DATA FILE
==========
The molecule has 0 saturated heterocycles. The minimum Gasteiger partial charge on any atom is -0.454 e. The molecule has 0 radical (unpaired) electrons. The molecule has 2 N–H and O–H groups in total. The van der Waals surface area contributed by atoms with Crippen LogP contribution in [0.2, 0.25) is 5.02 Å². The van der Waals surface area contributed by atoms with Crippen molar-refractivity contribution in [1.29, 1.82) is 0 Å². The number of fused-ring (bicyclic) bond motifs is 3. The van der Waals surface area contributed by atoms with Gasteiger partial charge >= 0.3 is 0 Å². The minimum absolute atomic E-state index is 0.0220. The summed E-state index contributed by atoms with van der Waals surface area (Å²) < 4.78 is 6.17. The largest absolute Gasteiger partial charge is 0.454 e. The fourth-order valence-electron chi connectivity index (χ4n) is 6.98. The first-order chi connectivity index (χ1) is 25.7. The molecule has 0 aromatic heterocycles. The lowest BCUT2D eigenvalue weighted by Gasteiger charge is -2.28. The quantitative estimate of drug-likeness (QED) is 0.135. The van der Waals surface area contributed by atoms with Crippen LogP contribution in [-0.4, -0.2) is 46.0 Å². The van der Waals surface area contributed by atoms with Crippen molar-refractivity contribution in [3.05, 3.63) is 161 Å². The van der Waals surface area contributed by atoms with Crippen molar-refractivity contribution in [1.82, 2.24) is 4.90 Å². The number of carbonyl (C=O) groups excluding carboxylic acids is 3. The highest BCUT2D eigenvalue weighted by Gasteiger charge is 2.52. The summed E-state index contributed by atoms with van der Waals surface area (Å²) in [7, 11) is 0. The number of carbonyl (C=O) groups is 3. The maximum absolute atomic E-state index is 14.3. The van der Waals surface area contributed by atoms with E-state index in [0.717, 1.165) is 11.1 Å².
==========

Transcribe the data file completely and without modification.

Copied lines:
The molecule has 0 saturated heterocycles. The minimum Gasteiger partial charge on any atom is -0.454 e. The molecule has 0 radical (unpaired) electrons. The molecule has 2 N–H and O–H groups in total. The van der Waals surface area contributed by atoms with Crippen LogP contribution in [0.2, 0.25) is 5.02 Å². The van der Waals surface area contributed by atoms with Crippen molar-refractivity contribution in [1.29, 1.82) is 0 Å². The number of fused-ring (bicyclic) bond motifs is 3. The van der Waals surface area contributed by atoms with Gasteiger partial charge >= 0.3 is 0 Å². The minimum absolute atomic E-state index is 0.0220. The summed E-state index contributed by atoms with van der Waals surface area (Å²) < 4.78 is 6.17. The largest absolute Gasteiger partial charge is 0.454 e. The fourth-order valence-electron chi connectivity index (χ4n) is 6.98. The first-order chi connectivity index (χ1) is 25.7. The molecule has 0 aromatic heterocycles. The lowest BCUT2D eigenvalue weighted by Gasteiger charge is -2.28. The quantitative estimate of drug-likeness (QED) is 0.135. The van der Waals surface area contributed by atoms with Crippen LogP contribution in [-0.4, -0.2) is 46.0 Å². The van der Waals surface area contributed by atoms with Crippen molar-refractivity contribution in [3.05, 3.63) is 161 Å². The van der Waals surface area contributed by atoms with Crippen molar-refractivity contribution in [1.82, 2.24) is 4.90 Å². The number of carbonyl (C=O) groups excluding carboxylic acids is 3. The highest BCUT2D eigenvalue weighted by Gasteiger charge is 2.52. The summed E-state index contributed by atoms with van der Waals surface area (Å²) in [7, 11) is 0. The number of carbonyl (C=O) groups is 3. The maximum absolute atomic E-state index is 14.3. The van der Waals surface area contributed by atoms with E-state index in [0.717, 1.165) is 11.1 Å².